Peter Molyneux's puppet game has already sold for £ 40million in NFTs

Peter Molyneux’s puppet game has already sold for £ 40million in NFTs

There are several well-known adages in the video game world: blowing your game cartridges is not a good idea or wrapping the cable around your controllers damages them, for example. But there is one that has already lasted for several generations and yet still does not seem to be well registered in the collective unconscious, despite its importance: never trust Peter Molyneux.

The English game designer behind the games Populous, Black & White and Fable recently announced the release next year of Legacy, a new game based on blockchain technology, cryptocurrencies and NFTs developed by its 22cans studio. And this new project, which for the moment is based only on promises, already seems to be particularly lucrative, as reported by the Metro site.

Read also : Ubisoft’s NFTs don’t please the public, what a surprise

It’s a rich man’s world

Legacy aims to be a blockchain business simulator, including its own cryptocurrency (LegacyCoin) where players and players will form common agreements to establish their own in-game business and receive money in return. The studio has also sold NFTs in the form of Land, pieces of land that allow you to launch your own in-game business and thus be paid for their hours of gameplay. Except that concretely, nothing has yet been shown to the public: the game has a vague release horizon set at “2022”, without any gameplay video.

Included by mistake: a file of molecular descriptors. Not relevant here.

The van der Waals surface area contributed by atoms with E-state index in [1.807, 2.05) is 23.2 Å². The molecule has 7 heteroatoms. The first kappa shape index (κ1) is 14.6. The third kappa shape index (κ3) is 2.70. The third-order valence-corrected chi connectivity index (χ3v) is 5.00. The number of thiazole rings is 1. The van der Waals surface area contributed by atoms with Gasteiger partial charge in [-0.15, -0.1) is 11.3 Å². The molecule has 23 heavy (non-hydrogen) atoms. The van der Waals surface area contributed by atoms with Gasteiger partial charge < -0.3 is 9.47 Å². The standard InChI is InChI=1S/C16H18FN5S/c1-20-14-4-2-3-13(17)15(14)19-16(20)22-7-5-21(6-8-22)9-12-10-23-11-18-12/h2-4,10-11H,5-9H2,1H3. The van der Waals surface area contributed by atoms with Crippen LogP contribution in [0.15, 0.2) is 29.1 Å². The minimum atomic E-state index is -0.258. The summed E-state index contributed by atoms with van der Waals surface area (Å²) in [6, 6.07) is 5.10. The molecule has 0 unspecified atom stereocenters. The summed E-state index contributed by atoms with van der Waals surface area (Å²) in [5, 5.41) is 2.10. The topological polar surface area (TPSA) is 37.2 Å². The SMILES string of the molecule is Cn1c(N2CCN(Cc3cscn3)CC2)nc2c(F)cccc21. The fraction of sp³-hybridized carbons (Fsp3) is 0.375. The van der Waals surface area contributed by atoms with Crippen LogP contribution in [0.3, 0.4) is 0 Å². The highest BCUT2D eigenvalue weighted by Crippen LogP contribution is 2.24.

That hasn’t stopped these NFTs from selling like hot cakes. These famous pieces of “Land” are soon out of stock, and their sales have reportedly brought in over 14,000 Ethereum. In hard currency, this represents 40.5 million pounds sterling, or more than 47 million euros.

Concretely, the value of these NFTs depends only on the good performance of the game planned for last year … And you have to have a lot of confidence in your developer to invest in the project. We remind you if necessary that the 22cans studio — and its director Molyneux at the same time — do not stand out by respecting deadlines or the promises of the various pre-release cycles of games.

Peter and the promises

The studio’s first title, the mobile “game” Curiosity: What’s Inside the Cube?, offered players around the world to scratch the faces of a common cube, with the promise of a sizable reward for whoever arrives at its center first. It turns out that the promised reward was active — and paid — participation as a “digital god” for the studio’s next game, called Godus. Except here it is: the winner in question never saw these promises materialized, and the game was quickly unofficially abandoned by Molyneux.

Leave a Comment

Your email address will not be published.